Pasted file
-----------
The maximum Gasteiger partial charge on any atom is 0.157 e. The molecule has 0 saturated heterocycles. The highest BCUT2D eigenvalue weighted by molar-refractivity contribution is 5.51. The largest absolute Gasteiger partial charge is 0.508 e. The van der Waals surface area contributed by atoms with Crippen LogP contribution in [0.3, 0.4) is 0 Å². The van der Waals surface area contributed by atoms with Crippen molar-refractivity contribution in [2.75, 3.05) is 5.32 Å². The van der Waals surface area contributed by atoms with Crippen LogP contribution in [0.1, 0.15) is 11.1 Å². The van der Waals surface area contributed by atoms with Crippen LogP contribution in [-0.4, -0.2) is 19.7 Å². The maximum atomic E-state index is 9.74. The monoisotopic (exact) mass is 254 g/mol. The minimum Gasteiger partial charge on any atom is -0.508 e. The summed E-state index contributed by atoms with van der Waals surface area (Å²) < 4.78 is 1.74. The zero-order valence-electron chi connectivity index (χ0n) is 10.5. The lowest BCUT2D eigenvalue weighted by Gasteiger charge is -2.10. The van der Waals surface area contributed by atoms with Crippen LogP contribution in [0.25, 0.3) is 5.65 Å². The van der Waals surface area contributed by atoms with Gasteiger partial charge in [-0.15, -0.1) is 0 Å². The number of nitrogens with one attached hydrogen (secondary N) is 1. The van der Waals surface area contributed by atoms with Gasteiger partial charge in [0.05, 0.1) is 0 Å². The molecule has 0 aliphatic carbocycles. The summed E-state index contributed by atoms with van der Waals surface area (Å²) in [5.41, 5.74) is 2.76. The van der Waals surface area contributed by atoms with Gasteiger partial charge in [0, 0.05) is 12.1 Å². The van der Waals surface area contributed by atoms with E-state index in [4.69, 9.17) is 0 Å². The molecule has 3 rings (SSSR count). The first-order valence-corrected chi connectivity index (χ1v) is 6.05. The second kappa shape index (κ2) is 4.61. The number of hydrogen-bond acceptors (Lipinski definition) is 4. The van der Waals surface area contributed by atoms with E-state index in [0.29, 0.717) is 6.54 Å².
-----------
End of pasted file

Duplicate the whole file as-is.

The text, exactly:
The maximum Gasteiger partial charge on any atom is 0.157 e. The molecule has 0 saturated heterocycles. The highest BCUT2D eigenvalue weighted by molar-refractivity contribution is 5.51. The largest absolute Gasteiger partial charge is 0.508 e. The van der Waals surface area contributed by atoms with Crippen LogP contribution in [0.3, 0.4) is 0 Å². The van der Waals surface area contributed by atoms with Crippen molar-refractivity contribution in [2.75, 3.05) is 5.32 Å². The van der Waals surface area contributed by atoms with Crippen LogP contribution in [0.1, 0.15) is 11.1 Å². The van der Waals surface area contributed by atoms with Crippen LogP contribution in [-0.4, -0.2) is 19.7 Å². The maximum atomic E-state index is 9.74. The monoisotopic (exact) mass is 254 g/mol. The minimum Gasteiger partial charge on any atom is -0.508 e. The summed E-state index contributed by atoms with van der Waals surface area (Å²) < 4.78 is 1.74. The zero-order valence-electron chi connectivity index (χ0n) is 10.5. The lowest BCUT2D eigenvalue weighted by Gasteiger charge is -2.10. The van der Waals surface area contributed by atoms with Crippen LogP contribution in [0.25, 0.3) is 5.65 Å². The van der Waals surface area contributed by atoms with Gasteiger partial charge in [-0.15, -0.1) is 0 Å². The number of nitrogens with one attached hydrogen (secondary N) is 1. The van der Waals surface area contributed by atoms with Gasteiger partial charge in [0.05, 0.1) is 0 Å². The molecule has 0 aliphatic carbocycles. The summed E-state index contributed by atoms with van der Waals surface area (Å²) in [5.41, 5.74) is 2.76. The van der Waals surface area contributed by atoms with Gasteiger partial charge in [0, 0.05) is 12.1 Å². The van der Waals surface area contributed by atoms with E-state index in [4.69, 9.17) is 0 Å². The molecule has 3 rings (SSSR count). The first-order valence-corrected chi connectivity index (χ1v) is 6.05. The second kappa shape index (κ2) is 4.61. The number of hydrogen-bond acceptors (Lipinski definition) is 4. The van der Waals surface area contributed by atoms with E-state index in [0.29, 0.717) is 6.54 Å².